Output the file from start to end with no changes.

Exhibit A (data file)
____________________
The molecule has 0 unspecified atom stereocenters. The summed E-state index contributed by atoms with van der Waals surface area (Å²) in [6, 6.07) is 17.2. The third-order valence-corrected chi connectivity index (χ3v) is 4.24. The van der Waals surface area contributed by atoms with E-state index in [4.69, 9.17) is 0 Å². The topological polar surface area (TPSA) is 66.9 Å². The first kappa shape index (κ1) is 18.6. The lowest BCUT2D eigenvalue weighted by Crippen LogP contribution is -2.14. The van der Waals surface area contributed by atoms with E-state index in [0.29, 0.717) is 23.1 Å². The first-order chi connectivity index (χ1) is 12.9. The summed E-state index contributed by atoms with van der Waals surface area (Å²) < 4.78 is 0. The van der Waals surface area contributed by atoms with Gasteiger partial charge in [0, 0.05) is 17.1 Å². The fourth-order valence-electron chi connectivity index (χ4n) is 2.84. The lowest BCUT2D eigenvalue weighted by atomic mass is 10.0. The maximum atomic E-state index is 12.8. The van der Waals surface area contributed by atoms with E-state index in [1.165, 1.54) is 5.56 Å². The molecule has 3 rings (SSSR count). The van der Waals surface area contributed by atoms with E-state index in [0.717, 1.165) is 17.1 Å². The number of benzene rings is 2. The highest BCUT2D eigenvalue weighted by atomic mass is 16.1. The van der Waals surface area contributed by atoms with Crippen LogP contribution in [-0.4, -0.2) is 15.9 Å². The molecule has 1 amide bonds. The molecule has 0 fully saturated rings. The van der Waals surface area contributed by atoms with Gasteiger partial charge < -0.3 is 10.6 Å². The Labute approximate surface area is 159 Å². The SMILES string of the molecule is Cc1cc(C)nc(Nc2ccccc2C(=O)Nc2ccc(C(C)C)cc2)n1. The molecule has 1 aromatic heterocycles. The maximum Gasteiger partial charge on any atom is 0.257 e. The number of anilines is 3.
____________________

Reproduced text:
The molecule has 0 unspecified atom stereocenters. The summed E-state index contributed by atoms with van der Waals surface area (Å²) in [6, 6.07) is 17.2. The third-order valence-corrected chi connectivity index (χ3v) is 4.24. The van der Waals surface area contributed by atoms with E-state index in [4.69, 9.17) is 0 Å². The topological polar surface area (TPSA) is 66.9 Å². The first kappa shape index (κ1) is 18.6. The lowest BCUT2D eigenvalue weighted by Crippen LogP contribution is -2.14. The van der Waals surface area contributed by atoms with E-state index in [0.29, 0.717) is 23.1 Å². The first-order chi connectivity index (χ1) is 12.9. The summed E-state index contributed by atoms with van der Waals surface area (Å²) < 4.78 is 0. The van der Waals surface area contributed by atoms with Gasteiger partial charge in [0, 0.05) is 17.1 Å². The fourth-order valence-electron chi connectivity index (χ4n) is 2.84. The lowest BCUT2D eigenvalue weighted by atomic mass is 10.0. The maximum atomic E-state index is 12.8. The van der Waals surface area contributed by atoms with E-state index in [1.165, 1.54) is 5.56 Å². The molecule has 3 rings (SSSR count). The van der Waals surface area contributed by atoms with E-state index in [0.717, 1.165) is 17.1 Å². The number of benzene rings is 2. The highest BCUT2D eigenvalue weighted by atomic mass is 16.1. The van der Waals surface area contributed by atoms with Crippen LogP contribution in [-0.4, -0.2) is 15.9 Å². The molecule has 1 amide bonds. The molecule has 0 fully saturated rings. The van der Waals surface area contributed by atoms with Gasteiger partial charge < -0.3 is 10.6 Å². The Labute approximate surface area is 159 Å². The SMILES string of the molecule is Cc1cc(C)nc(Nc2ccccc2C(=O)Nc2ccc(C(C)C)cc2)n1. The molecule has 1 aromatic heterocycles. The maximum Gasteiger partial charge on any atom is 0.257 e. The number of anilines is 3.